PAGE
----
Also, oftentimes when we’re scrolling, we start to see posts and comments that make us unhappy — we fall into a “compare and despair trap” where we’re comparing ourselves to the perfect, filtered lives of the celebrities, influencers, friends, and family that show up on our feed, and this creates a negative affect — we’re now left with self doubt, wondering why we don’t measure up, and so on. It’s a vicious cycle, but it really can be turned into a positive one if we start to take a step back, look at the root of why we feel is this way and commit to make the changes we need to make to take back our happiness.
Don’t answer calls from numbers you don’t recognize — my theory is that if it’s important, they’ll leave a message, and you aren’t subjected to the distraction of answering a random (and annoying!) call. Also, most phones now have a “Do Not Disturb” feature which is something I highly encourage others to make use of — you can set it so that you don’t get notifications from phone calls or text messages within a certain time frame. So, say you’re sitting down to dinner with your family for an hour or two — turn on Do Not Disturb and you’re free from distractions from the outside world, so you can spend quality time with those around you.
I think all generations can create a healthy relationship with social media by
understanding what role they want social media to play in their life. If you’re standing in the checkout line and want your social network to cure your boredom, I get that. If your apps help you stay connected to family, friends, community groups and today’s current events, that makes sense to me, too. However, if you’re feeling lonely and craving meaningful connections, I think it’s ideal when people use social media to engage with their loved ones around the world, while also seeking opportunities to interact with more people face-to-face. While it’s nice to have people “like” and comment on your posts, nothing beats someone giving you a hug when you really need one. So my advice to younger generations is: don’t believe everything you see online and don’t get so consumed with your digital network that you neglect the special relationships that surround you in real life.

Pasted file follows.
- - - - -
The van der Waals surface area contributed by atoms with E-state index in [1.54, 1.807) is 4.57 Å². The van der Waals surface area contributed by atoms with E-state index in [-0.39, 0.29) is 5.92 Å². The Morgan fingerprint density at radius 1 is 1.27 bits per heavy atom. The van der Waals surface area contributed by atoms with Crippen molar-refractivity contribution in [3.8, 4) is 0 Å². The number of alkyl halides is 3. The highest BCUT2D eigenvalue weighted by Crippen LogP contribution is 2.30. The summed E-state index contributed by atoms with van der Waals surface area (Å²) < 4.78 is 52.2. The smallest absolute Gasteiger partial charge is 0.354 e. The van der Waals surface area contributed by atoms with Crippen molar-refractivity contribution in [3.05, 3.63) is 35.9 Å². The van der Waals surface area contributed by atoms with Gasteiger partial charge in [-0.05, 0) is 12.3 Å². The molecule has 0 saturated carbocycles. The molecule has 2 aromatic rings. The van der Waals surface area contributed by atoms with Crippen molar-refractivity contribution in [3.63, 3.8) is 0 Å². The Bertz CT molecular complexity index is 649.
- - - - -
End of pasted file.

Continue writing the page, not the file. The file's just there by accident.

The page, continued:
I think it’s become second nature for people to check their phones when they
wake up. For some people, it’s a quick fix to find out what happened overnight. For others it can provoke anxiety because they’re reminded that they’re not engaged yet, starting a family, purchasing a home, etc. Now that I live in LA, I check my phone before my daughter wakes up, so I can see what needs my attention back in New York since New Yorkers are already at their desks. Once I’ve done my morning briefing, I assess what I need to respond to while I brush my teeth. Then I nurse my daughter and get to work. I think the best way to start the day, whether it’s the first thing you do, or something you incorporate into your routine, is to start with gratitude. Whether that’s with a mantra, meditation, positive quote or prayer. When I’m with my daughter, the first thing I do is say a prayer thanking G-d for the new day.
“Don’t compare yourself to others. There’s no comparison between the sun and the moon. They shine when it’s their time.”
I’m actually already working on that with my #LiveUnfiltered social media
movement and campaign, where I’m encouraging my friends and followers to
bring a bit of realness to social media. I’m asking people to share their real, raw, and unedited moments. The goal is to show that, sometimes, life isn’t as perfect as it looks on social media, and by sharing our own Unfiltered moments and stories, we’re able to help others going through similar experiences, resulting in more meaningful relationships with our followers and friends.
Originally published at medium.com